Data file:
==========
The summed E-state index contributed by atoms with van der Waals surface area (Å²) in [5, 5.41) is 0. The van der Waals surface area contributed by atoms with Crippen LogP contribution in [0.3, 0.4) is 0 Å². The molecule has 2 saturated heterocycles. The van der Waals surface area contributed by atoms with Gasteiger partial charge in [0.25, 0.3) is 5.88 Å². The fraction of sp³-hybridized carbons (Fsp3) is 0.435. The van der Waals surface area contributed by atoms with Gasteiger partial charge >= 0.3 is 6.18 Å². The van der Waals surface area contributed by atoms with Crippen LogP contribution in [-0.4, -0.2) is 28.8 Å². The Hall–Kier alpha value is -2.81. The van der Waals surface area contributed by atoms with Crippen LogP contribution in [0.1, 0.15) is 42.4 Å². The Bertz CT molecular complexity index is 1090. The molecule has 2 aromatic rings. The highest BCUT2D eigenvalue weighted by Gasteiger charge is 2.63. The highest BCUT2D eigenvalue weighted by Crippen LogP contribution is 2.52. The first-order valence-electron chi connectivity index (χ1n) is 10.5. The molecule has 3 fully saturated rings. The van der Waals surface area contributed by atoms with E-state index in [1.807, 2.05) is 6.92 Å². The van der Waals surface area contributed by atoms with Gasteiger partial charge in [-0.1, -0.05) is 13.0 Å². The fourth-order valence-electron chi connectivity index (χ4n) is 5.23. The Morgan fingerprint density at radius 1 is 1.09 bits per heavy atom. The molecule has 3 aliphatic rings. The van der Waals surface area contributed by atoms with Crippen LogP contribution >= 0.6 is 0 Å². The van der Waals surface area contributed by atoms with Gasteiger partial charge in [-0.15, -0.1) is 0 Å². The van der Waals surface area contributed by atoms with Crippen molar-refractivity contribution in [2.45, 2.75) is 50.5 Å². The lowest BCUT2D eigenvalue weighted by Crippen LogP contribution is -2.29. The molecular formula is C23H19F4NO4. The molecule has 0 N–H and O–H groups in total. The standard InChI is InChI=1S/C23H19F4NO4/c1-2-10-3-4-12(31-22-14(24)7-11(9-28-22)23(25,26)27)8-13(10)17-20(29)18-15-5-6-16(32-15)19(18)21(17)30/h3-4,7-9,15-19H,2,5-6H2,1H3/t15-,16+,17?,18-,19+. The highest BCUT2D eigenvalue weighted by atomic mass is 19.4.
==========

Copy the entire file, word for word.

The summed E-state index contributed by atoms with van der Waals surface area (Å²) in [5, 5.41) is 0. The van der Waals surface area contributed by atoms with Crippen LogP contribution in [0.3, 0.4) is 0 Å². The molecule has 2 saturated heterocycles. The van der Waals surface area contributed by atoms with Gasteiger partial charge in [0.25, 0.3) is 5.88 Å². The fraction of sp³-hybridized carbons (Fsp3) is 0.435. The van der Waals surface area contributed by atoms with Gasteiger partial charge >= 0.3 is 6.18 Å². The van der Waals surface area contributed by atoms with Crippen LogP contribution in [-0.4, -0.2) is 28.8 Å². The Hall–Kier alpha value is -2.81. The van der Waals surface area contributed by atoms with Crippen LogP contribution in [0.1, 0.15) is 42.4 Å². The Bertz CT molecular complexity index is 1090. The molecule has 2 aromatic rings. The highest BCUT2D eigenvalue weighted by Gasteiger charge is 2.63. The highest BCUT2D eigenvalue weighted by Crippen LogP contribution is 2.52. The first-order valence-electron chi connectivity index (χ1n) is 10.5. The molecule has 3 fully saturated rings. The van der Waals surface area contributed by atoms with E-state index in [1.807, 2.05) is 6.92 Å². The van der Waals surface area contributed by atoms with Gasteiger partial charge in [-0.1, -0.05) is 13.0 Å². The fourth-order valence-electron chi connectivity index (χ4n) is 5.23. The Morgan fingerprint density at radius 1 is 1.09 bits per heavy atom. The molecule has 3 aliphatic rings. The van der Waals surface area contributed by atoms with Crippen LogP contribution >= 0.6 is 0 Å². The van der Waals surface area contributed by atoms with Gasteiger partial charge in [-0.15, -0.1) is 0 Å². The van der Waals surface area contributed by atoms with Crippen molar-refractivity contribution in [2.45, 2.75) is 50.5 Å². The lowest BCUT2D eigenvalue weighted by Crippen LogP contribution is -2.29. The molecular formula is C23H19F4NO4. The molecule has 0 N–H and O–H groups in total. The standard InChI is InChI=1S/C23H19F4NO4/c1-2-10-3-4-12(31-22-14(24)7-11(9-28-22)23(25,26)27)8-13(10)17-20(29)18-15-5-6-16(32-15)19(18)21(17)30/h3-4,7-9,15-19H,2,5-6H2,1H3/t15-,16+,17?,18-,19+. The highest BCUT2D eigenvalue weighted by atomic mass is 19.4.